This applicant sets herself apart by emphasizing a hobby that she loves and accounts for a dip in her grades caused by illness.
Pounding, rushing footsteps started to close in on me. The roar of the crowd echoed, as I extended my hand to receive the baton that signaled my turn to run. As I tightly wrapped my fingers around it, I felt the wind rush around me, and my tired legs started to carry me faster than I ever dreamed possible. As I rounded the final stretch of track I remember battling fatigue by contemplating two paths: slow down and give up my chance of winning to gain momentary comfort, or push myself even harder and give up momentary comfort to receive greater rewards later. I chose the second path and later held a trophy that represented my perseverance and hard work. The years of running — consistently choosing the second path — have taught me discipline and perseverance. These qualities will help me cross a different finish line and achieve a new goal: becoming a doctor.
I have had to learn to budget my time to meet the demands of school, training programs, and volunteer activities. Although I trained and ran at least thirty miles a week throughout college, I also served as a big sister to Kelly, an abused child, and worked in a hospital trauma unit and as a medical assistant in an OB/GYN clinic. My most satisfying volunteer activity, however, was participating in mission work in Mexico City.
In Mexico City I continually saw young children whose suffering was overwhelming. These children had never received vaccinations, were lice-infested, and suffered from malnutrition. They also frequently had infections that antibiotics can easily treat, but due to poverty were left untreated. For a week our team worked feverishly to see as many children as possible and treat them to the best of our abilities. I will never forget the feeling of complete fulfillment after a long day of using my talents for the betterment of others. The desire to replicate this feeling strengthens my commitment to becoming a physician.
Isaac Asimov once said, "It has been my philosophy on life that difficulties vanish when faced boldly." Difficulties have tested my commitment. In September 1992, at the beginning of the running season I developed a severe case of mono. My doctors advised me to drop out of school for a semester and not run for at least four months. Though devastated, I refused to give up. I managed to keep up with all my classes, even when I came down with pneumonia on top of mono in early November. I resumed training in the beginning of December, two months earlier than doctors originally thought possible. Today I am preparing for the LA Marathon in May.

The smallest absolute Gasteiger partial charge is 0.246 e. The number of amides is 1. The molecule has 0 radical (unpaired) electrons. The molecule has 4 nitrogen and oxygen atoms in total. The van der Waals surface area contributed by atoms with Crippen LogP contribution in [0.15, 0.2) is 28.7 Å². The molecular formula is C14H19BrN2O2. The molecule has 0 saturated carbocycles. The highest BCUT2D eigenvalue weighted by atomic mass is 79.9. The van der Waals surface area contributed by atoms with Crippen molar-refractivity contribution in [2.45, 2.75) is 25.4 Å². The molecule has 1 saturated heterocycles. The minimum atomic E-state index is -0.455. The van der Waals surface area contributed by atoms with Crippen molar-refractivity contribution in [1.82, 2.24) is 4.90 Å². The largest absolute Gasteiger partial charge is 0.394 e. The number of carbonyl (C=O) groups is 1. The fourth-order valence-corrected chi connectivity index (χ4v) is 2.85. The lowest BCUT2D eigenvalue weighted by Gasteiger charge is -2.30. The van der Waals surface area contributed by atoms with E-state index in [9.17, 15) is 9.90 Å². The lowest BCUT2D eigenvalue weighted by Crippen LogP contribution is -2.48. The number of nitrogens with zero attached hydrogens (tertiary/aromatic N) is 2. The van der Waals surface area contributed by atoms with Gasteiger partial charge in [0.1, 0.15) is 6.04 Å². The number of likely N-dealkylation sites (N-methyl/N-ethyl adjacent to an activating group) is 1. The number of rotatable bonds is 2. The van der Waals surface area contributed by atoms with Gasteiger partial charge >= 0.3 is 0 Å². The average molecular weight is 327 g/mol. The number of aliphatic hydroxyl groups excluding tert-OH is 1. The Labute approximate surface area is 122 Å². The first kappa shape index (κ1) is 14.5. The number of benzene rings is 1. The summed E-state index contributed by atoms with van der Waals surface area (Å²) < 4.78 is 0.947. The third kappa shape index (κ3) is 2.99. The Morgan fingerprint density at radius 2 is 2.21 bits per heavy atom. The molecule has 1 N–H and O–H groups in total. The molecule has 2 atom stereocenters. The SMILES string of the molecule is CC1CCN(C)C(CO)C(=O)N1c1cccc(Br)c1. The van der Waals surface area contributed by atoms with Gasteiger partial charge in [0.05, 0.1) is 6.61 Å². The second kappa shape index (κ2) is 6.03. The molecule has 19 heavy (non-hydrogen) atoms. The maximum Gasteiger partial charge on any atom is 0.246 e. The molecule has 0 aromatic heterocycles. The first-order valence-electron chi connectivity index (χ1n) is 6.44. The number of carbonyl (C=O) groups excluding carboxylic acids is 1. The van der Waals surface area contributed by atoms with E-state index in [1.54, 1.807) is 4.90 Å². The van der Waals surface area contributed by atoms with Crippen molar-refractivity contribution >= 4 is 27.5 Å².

This test helped shape my attitude towards the work that I am now doing in Dr. Lee's molecular biology research lab. In searching for a cure for colon cancer, the work can become tedious, and the project progresses very slowly. Many just give up, feeling that the answers they seek are buried too deep and require too much effort to find. But my training and the battles I have fought with illness have taught me persistence. I realize that many times progress plateaus, or even declines before I find the results I seek. Most of all, I know that the more hard work I invest, the more exciting, overwhelming, and fulfilling are the later rewards.
As a result of my efforts I have been able to experience the joy of breaking through the tape of a finish line, having my name on a journal article in press, seeing the smile on Kelly's face as I walk with her, and hearing the sincere expressions of gratitude from homeless children who have just received a humble roof over their heads and the medical attention they so desperately need. I hope to cross the finish line in the LA marathon and enter medical school this year.
Other Sample Essays
Essay 6: "Although it was a difficult time in my life, it was also one of the most important."
I woke up with a tube down my throat, unable to speak, overwhelmed by voices all repeatedly saying my name. Over all of them I heard my mom, “Lindsay, squeeze my hand if you can hear me”, so I did, but that’s where the memory ends. That’s where a week in the ICU and road to recovery began. I would come to learn that I had suffered a heat stroke while running a half marathon on a scorching July morning and my organs began to shut down. Although it was one of the more difficult times in my life, it was also one of the most important, as it helped solidify my desire to become a Physician Assistant and to change lives like one doctor changed mine.